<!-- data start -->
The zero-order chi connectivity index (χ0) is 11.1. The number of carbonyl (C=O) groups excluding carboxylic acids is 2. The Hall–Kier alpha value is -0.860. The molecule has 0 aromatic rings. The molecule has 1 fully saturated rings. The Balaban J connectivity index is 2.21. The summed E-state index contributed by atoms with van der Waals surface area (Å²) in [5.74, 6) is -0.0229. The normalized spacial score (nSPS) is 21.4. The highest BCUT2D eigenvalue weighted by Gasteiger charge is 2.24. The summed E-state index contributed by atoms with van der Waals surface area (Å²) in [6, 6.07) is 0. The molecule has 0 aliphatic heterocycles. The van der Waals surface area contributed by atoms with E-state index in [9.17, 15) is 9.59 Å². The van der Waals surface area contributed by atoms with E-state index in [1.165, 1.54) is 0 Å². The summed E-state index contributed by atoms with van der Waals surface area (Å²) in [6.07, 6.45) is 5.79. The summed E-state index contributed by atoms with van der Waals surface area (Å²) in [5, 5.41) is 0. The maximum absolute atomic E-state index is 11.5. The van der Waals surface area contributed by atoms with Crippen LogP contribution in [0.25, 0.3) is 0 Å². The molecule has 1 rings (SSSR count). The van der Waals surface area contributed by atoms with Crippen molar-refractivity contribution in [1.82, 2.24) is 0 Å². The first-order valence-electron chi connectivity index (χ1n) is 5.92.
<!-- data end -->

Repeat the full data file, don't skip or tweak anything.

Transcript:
The zero-order chi connectivity index (χ0) is 11.1. The number of carbonyl (C=O) groups excluding carboxylic acids is 2. The Hall–Kier alpha value is -0.860. The molecule has 0 aromatic rings. The molecule has 1 fully saturated rings. The Balaban J connectivity index is 2.21. The summed E-state index contributed by atoms with van der Waals surface area (Å²) in [5.74, 6) is -0.0229. The normalized spacial score (nSPS) is 21.4. The highest BCUT2D eigenvalue weighted by Gasteiger charge is 2.24. The summed E-state index contributed by atoms with van der Waals surface area (Å²) in [6, 6.07) is 0. The molecule has 0 aliphatic heterocycles. The van der Waals surface area contributed by atoms with E-state index in [9.17, 15) is 9.59 Å². The van der Waals surface area contributed by atoms with E-state index in [1.165, 1.54) is 0 Å². The summed E-state index contributed by atoms with van der Waals surface area (Å²) in [6.07, 6.45) is 5.79. The summed E-state index contributed by atoms with van der Waals surface area (Å²) in [5, 5.41) is 0. The maximum absolute atomic E-state index is 11.5. The van der Waals surface area contributed by atoms with Crippen LogP contribution in [0.25, 0.3) is 0 Å². The molecule has 1 rings (SSSR count). The van der Waals surface area contributed by atoms with Crippen molar-refractivity contribution in [1.82, 2.24) is 0 Å². The first-order valence-electron chi connectivity index (χ1n) is 5.92.